[Frontispiece Image]

[Title Page Image]



_______Is there not some chosen curse,

Some hidden thunder in the stores of heaven,

Red with uncommon wrath, to blast the man

who gains his fortune from the blood of souls!





Printed, chiefly from the American Stereotype Plates, by Webb and Chapman, Great Brunswick-street, Dublin.

[Page i] PREFACE


THIRTEEN years ago, I came to your door, a weary fugitive from chains and stripes. I was a stranger, and you took me in. I was hungry, and you fed me. Naked was I, and you clothed me. Even a name by which to be known among men, slavery had denied me. You bestowed upon me your own. Base, indeed, should I be, if I ever forget what I owe to you, or do anything to disgrace that honored name!

As a slight testimony of my gratitude to my earliest benefactor, I take the liberty to inscribe to you this little narrative of the sufferings from which I was fleeing when you had compassion upon me. In the multitude that you have succored, it is very possible that you may not remember me; but until I forget God and myself, I can never forget you.

Your grateful friend,




FLING out the Anti-Slavery flag

On every swelling breeze;

And let its folds wave o’er the land,

And o’er the raging seas,

Till all beneath the standard sheet

With new allegiance bow,

And pledge themselves to onward bear

The emblem of their vow.

Fling out the Anti-Slavery flag,

And let it onward wave

Till it shall float o’er every clime,

And liberate the slave;

Till, like a meteor flashing far,

It bursts with glorious light,

And with its heaven-born rays dispels

The gloom of sorrow’s night.

Fling out the Anti-Slavery flag,

And let it not be furled,

Till, like a planet of the skies,

It sweeps around the world.

And when each poor degraded slave

Is gathered near and far,

O, fix it on the azure arch,

As hope’s eternal star.

Fling out the Anti-Slavery flag;

Forever let it be

The emblem to a holy cause,

The banner of the free.

And never from its guardian height

Let it by man be driven,

But let it float forever there,

Beneath the smiles of heaven.


Three editions of this work, consisting in all of eight thousand copies, were sold in less than eighteen months from the time the first edition was published. No antislavery work has met with a more rapid sale in the United States than this narrative. The present edition is published to meet the demand now existing for the work.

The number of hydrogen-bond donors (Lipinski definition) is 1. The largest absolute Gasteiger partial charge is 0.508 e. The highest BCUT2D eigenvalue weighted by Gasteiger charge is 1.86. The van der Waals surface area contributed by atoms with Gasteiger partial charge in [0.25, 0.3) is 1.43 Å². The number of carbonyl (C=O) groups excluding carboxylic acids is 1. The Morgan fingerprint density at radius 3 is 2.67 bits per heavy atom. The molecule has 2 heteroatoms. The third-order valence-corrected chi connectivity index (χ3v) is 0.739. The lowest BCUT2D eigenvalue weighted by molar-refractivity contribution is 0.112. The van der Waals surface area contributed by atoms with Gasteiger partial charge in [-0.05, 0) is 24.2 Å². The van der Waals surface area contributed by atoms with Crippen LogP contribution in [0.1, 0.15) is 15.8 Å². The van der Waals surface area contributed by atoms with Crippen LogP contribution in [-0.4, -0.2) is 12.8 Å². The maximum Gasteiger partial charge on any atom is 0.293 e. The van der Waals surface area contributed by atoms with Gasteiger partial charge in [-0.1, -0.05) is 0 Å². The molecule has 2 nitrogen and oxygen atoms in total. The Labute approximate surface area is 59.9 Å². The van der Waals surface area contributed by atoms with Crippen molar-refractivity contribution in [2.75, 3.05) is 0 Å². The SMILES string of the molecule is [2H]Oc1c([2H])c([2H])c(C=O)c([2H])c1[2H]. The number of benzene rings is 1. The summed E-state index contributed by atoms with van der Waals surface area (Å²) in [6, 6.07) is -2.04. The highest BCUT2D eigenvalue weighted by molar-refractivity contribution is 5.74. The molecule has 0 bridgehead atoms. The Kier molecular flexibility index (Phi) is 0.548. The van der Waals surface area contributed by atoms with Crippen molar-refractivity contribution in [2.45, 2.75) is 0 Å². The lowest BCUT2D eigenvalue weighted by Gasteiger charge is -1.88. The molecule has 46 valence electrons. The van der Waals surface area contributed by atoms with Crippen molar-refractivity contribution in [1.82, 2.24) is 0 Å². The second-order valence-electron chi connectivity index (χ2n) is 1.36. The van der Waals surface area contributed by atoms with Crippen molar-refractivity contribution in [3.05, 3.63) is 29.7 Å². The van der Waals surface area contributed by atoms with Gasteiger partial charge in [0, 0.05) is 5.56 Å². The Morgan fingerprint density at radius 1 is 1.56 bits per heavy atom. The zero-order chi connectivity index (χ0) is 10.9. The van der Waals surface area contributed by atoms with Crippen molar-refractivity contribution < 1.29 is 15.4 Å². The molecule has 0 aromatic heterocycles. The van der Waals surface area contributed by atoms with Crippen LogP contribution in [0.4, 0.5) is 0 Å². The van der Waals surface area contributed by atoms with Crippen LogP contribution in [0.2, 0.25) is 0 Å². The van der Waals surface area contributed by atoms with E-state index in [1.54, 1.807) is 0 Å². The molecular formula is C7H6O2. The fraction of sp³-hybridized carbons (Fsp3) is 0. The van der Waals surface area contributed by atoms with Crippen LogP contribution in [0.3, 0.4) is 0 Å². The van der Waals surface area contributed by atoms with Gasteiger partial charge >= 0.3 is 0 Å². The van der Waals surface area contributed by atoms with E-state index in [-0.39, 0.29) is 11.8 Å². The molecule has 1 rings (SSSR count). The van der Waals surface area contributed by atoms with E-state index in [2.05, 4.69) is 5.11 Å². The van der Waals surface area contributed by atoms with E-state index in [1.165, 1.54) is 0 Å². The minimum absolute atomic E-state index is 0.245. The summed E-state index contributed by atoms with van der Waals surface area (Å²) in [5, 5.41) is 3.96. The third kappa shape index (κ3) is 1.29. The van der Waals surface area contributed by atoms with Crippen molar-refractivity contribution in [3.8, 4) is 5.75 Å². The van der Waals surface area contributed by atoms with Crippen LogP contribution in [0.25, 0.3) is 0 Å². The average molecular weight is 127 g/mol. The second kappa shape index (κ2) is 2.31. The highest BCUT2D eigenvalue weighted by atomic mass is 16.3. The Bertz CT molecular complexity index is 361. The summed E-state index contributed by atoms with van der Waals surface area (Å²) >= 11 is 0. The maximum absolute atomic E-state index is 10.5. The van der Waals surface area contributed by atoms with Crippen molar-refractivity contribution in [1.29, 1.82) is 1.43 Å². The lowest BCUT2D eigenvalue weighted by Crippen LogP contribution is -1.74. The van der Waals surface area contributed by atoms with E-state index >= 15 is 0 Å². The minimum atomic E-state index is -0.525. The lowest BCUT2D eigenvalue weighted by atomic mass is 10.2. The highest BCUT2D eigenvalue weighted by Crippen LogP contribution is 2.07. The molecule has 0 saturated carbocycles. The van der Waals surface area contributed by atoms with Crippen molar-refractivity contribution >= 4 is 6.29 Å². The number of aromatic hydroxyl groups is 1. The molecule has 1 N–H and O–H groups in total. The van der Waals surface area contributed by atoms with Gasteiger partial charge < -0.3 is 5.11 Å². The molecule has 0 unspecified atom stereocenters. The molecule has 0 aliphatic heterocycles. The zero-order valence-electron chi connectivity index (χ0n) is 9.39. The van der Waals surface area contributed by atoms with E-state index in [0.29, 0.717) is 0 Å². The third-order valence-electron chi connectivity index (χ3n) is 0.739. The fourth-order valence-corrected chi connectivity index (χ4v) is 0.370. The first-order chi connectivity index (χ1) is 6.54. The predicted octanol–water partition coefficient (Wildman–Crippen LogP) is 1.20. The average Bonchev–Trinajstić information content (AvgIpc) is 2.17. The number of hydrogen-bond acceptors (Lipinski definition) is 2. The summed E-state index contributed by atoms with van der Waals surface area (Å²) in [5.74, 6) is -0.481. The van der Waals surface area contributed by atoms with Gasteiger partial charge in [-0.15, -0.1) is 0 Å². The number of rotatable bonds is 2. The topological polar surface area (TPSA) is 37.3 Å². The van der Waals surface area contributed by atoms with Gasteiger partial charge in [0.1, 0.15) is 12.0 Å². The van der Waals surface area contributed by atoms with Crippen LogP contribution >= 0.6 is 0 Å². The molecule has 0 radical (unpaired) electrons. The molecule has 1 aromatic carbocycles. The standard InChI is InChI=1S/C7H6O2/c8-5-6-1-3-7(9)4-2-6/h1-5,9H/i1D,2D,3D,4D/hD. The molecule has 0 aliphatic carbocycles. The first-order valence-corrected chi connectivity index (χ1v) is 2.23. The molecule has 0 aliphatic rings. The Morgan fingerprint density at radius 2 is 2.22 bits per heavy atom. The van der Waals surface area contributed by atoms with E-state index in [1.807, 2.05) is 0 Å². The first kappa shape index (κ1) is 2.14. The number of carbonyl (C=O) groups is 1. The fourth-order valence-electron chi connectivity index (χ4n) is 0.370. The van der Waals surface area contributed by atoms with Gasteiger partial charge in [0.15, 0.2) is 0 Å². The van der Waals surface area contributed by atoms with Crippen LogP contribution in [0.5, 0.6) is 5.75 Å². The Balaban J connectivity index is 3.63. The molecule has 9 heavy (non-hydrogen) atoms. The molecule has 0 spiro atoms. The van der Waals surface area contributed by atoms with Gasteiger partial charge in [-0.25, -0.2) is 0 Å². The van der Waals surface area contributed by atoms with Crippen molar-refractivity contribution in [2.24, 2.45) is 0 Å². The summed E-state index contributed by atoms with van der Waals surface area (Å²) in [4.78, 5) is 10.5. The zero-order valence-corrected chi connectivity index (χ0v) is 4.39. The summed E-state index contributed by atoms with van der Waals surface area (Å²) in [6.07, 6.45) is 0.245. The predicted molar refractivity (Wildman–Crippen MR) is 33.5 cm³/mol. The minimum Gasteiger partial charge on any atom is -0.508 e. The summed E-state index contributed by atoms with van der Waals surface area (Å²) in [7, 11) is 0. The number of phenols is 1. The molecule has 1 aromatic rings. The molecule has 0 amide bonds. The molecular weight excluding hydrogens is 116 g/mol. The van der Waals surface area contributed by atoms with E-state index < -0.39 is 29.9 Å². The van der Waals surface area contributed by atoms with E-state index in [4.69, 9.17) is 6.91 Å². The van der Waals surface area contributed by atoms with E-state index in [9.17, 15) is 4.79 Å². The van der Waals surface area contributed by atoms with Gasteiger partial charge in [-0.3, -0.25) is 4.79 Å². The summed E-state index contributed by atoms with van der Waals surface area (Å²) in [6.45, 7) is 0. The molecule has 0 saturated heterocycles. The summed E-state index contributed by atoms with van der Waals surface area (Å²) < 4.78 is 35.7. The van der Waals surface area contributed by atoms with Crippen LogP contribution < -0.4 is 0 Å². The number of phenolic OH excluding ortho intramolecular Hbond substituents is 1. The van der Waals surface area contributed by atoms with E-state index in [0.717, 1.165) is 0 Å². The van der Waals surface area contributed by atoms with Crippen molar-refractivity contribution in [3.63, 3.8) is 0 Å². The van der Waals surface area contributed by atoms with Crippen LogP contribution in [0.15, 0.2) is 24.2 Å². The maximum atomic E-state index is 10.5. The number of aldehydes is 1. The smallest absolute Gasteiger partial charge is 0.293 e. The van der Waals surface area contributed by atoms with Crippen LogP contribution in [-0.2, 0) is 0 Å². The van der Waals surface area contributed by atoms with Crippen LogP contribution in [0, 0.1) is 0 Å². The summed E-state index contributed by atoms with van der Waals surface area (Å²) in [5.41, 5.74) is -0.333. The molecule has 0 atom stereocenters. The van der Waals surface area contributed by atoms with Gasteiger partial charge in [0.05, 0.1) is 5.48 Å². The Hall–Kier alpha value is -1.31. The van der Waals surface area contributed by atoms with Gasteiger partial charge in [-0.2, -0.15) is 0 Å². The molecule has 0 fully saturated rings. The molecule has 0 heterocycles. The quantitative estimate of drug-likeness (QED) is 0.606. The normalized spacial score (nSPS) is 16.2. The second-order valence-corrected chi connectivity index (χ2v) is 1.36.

THE present Narrative was first published in Boston, (U.S.) in July, 1847, and eight thousand copies were sold in less than eighteen months from the time of its publication. This rapid sale may be attributed to the circumstance, that for three years preceding its publication, I had been employed as a lecturing agent by the American Anti-slavery Society; and I was thus very generally known throughout the Free States of the Great Republic, as one who had spent the first twenty years of his life as a slave, in her southern house of bondage.

In visiting Great Britain I had two objects in view. Firstly, I have been chosen as a delegate by the American Peace Committee for a Congress of Nations, to attend the Peace Convention to be held in Paris during the last week of the present month, (August, 1849.) Many of the most distinguished American Abolitionists considered it a triumphant evidence of the progress of their principles, that one of the oppressed coloured race—one who is even now, by the constitution of the United States, a slave—should have been selected for this honourable office; and were therefore very desirous that I should attend. Secondly, I wished to follow up the work of my friends and fellow-labourers, Charles Lenox Remond and Frederick Douglas, and to lay before the people of Great Britain and Ireland the wrongs that are still committed [Page iv]upon the slaves and the free coloured people of America. The rapid increase of communication between the two sides of the Atlantic has brought them so close together, that the personal intercourse between the British people and American slaveowners is now very great; and the slaveholder, crafty and politic, as deliberate tyrants generally are, rarely leaves the shores of Europe without attempting at least to assuage the prevalent hostility against his beloved peculiar institution. The influence of the Southern States of America is mainly directed to the maintenance and propagation of the system of slavery in their own and in other countries. In the pursuit of this object, every consideration of religion, liberty, national strength, and social order is made to give way, and hitherto they have been very successful. The actual number of the slaveholders is small, but their union is complete, so that they form a dominant oligarchy in the United States. It is my desire, in common with every abolitionist, to diminish their influence, and this can only be effected by the promulgation of truth, and the cultivation of a correct public sentiment at home and abroad. Slavery cannot be let alone. It is aggressive, and must either be succumbed to, or put down.